Renders with multiple elements need to be composited in an application such as Photoshop. Discover how to properly sequence and organize your elements into layers.
- [Instructor] At this point our render is complete … and we can move on to Photoshop. … Now, if you were to render, … you should get the original image … as well as a number of different passes. … And depending upon which elements you select, … you'll get a number of different images. … Now, let's take a look at some of those. … So, we have our master image, … or our hero image, … which is just the kitchen. … Then we have raw lighting. … We have reflection. … We have our wire color, … which helps us to select the image. … And we have a Z-Depth, … which will allow us to select by depth, as well. … So let's go ahead and open those up in Photoshop. … Now I've hopped over to Photoshop … and I've opened up my Kitchen.tiff file. … We can take the other files and just drag them in … and start to layer them. … So I'm going to go ahead and just copy those in, … and Photoshop should open up all of those. … Now, we can select these layers … and bring them in very simply. … All we have to do is just select the layer, …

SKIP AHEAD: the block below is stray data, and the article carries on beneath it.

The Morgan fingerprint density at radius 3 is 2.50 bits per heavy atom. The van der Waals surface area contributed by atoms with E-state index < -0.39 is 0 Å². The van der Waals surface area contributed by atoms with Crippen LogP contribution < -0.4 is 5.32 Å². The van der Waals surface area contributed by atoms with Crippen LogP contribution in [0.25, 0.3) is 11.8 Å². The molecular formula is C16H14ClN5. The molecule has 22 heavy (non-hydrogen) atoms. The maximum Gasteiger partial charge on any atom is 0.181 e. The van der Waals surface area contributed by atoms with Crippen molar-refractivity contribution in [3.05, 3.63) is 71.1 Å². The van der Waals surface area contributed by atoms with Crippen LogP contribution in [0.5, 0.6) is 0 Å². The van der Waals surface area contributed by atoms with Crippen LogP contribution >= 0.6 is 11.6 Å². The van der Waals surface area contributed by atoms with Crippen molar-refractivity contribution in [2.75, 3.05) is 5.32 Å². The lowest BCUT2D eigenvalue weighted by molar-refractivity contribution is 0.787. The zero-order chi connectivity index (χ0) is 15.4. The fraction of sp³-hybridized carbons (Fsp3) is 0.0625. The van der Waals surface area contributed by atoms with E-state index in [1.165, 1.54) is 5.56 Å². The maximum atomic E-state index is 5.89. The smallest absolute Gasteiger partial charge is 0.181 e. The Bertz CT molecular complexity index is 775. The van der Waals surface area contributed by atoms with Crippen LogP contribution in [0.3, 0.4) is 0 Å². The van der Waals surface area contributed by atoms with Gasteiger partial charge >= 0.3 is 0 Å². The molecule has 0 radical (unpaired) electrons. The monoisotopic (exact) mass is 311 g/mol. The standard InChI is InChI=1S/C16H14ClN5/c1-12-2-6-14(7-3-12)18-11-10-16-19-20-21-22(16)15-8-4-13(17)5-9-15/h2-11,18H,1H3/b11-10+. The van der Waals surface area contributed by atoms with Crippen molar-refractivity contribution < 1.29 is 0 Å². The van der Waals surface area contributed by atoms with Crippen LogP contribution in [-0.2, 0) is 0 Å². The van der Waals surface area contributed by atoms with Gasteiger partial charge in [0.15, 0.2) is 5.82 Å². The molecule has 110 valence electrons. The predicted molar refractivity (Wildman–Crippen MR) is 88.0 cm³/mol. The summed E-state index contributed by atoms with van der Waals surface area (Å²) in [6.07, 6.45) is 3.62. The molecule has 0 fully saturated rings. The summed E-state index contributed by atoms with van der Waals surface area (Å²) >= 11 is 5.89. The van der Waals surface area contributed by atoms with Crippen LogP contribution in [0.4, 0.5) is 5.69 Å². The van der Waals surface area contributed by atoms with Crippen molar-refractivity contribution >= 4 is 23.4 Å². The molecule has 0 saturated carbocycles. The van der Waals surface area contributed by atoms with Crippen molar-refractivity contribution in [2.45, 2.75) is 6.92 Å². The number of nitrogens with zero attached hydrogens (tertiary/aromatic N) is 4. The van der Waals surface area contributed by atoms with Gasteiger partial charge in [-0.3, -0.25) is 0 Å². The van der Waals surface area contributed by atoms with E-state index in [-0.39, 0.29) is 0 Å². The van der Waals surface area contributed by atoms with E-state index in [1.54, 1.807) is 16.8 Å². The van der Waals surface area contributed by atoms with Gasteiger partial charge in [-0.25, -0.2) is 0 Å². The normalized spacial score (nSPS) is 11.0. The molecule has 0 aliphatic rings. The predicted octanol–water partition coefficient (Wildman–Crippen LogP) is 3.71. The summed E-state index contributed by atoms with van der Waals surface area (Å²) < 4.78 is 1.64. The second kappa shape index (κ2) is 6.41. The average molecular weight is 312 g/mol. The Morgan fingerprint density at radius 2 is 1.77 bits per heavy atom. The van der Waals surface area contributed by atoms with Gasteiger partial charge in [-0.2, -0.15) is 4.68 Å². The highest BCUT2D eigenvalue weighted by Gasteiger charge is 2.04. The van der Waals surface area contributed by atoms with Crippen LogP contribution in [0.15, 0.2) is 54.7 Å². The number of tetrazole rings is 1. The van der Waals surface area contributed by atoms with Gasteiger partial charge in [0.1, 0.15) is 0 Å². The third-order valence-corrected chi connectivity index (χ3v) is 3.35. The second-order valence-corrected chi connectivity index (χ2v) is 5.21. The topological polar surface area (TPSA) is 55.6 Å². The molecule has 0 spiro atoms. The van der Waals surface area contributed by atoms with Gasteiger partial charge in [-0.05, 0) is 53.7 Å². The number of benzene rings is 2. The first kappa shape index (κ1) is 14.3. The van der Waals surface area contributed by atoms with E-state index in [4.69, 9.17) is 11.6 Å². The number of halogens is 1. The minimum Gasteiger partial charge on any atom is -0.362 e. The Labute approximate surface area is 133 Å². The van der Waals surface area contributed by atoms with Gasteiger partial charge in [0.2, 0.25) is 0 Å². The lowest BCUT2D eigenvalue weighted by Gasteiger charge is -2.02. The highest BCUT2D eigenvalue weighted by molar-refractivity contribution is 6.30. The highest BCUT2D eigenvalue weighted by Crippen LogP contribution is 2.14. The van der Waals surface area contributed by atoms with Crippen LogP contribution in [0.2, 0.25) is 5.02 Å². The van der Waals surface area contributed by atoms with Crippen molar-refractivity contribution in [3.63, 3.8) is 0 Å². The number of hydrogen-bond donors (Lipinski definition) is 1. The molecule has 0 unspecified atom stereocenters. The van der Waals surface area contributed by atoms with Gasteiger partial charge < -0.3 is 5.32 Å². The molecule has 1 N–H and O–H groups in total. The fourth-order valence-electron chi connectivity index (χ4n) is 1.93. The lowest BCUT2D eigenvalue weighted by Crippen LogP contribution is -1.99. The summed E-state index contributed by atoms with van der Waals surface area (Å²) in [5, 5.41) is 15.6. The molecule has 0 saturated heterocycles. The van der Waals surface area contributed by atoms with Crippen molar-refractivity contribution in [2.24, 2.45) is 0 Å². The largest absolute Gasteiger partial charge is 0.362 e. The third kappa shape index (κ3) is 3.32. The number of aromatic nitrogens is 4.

- Using exposure compensation
- Using photometric lighting
- Adding sunlight
- Adjusting auxiliary lights
- Balancing lights
- Daytime rendering
- Compositing in Photoshop
- Nighttime lighting
- Night rendering and compositing
- Adding reflections and final touches
Skill Level Intermediate
V-Ray Next for 3ds Max Essential Trainingwith Brian Bradley6h 13m Intermediate
3ds Max: Substance to V-Ray Workflowswith Brian Bradley1h 35m Intermediate
1. Setting Up the Scene
2. Lighting for Daytime
3. Daytime Rendering and Compositing
4. Lighting for Night
5. Night Rendering and Compositing
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